Disability at Work: A Look Back and Forward



Schur, Lisa
Han, Kyongji
Kim, Andrea
Ameri, Mason
Blanck, Peter
Kruse, Douglas

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Springer Nature


Purpose This article presents new evidence on employment barriers and workplace disparities facing employees with disabilities, linking the disparities to employee attitudes. Methods Analyses use the 2006 General Social Survey to connect disability to workplace disparities and attitudes in a structural equation model. Results Compared to employees without disabilities, those with disabilities report: lower pay levels, job security, and flexibility; more negative treatment by management; and, lower job satisfaction but similar organizational commitment and turnover intention. The lower satisfaction is mediated by lower job security, less job flexibility, and more negative views of management and co-worker relations. Conclusion Prior research and the present findings show that people with disabilities experience employment disparities that limit their income, security, and overall quality of work life. Technology plays an increasingly important role in decreasing employment disparities. However, there also should be increased targeted efforts by government, employers, insurers, occupational rehabilitation providers, and disability groups to address workplace barriers faced by employees with disabilities, and by those with disabilities seeking to return to work.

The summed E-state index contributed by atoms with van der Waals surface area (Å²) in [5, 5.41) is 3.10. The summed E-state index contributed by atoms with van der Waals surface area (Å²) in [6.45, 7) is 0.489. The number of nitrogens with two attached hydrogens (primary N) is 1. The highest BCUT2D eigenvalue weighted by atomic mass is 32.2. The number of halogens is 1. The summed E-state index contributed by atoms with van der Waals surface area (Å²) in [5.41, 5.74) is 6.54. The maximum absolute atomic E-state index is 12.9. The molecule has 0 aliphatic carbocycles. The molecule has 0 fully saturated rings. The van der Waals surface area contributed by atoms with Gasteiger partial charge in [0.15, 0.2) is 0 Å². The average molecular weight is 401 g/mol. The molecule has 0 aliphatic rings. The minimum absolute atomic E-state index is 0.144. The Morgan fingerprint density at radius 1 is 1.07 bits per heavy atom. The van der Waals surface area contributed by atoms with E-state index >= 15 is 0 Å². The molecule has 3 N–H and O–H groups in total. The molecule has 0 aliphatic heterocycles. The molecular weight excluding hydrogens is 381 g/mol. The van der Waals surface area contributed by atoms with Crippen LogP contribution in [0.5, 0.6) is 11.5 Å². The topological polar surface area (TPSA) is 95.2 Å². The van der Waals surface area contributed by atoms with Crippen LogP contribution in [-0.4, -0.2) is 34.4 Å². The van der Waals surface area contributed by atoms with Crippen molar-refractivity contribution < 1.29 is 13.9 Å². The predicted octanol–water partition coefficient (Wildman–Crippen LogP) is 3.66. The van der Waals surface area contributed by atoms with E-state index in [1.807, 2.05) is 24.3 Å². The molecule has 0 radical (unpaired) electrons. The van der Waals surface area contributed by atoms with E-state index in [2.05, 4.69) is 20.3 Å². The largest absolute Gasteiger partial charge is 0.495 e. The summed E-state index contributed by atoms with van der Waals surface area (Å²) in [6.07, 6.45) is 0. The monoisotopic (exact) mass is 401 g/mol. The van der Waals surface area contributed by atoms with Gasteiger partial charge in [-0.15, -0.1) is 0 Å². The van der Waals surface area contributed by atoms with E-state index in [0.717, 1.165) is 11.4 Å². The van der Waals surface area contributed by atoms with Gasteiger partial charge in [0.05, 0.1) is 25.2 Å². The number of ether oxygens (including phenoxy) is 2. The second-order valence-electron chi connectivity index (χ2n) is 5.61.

Schur, L., Han, K., Kim, A., Ameri, M., Blanck, P., & Kruse, D. (2017). Disability at Work: A Look Back and Forward. Journal of Occupational Rehabilitation, 27, 482-497. https://doi.org/10.1007/s10926-017-9739-5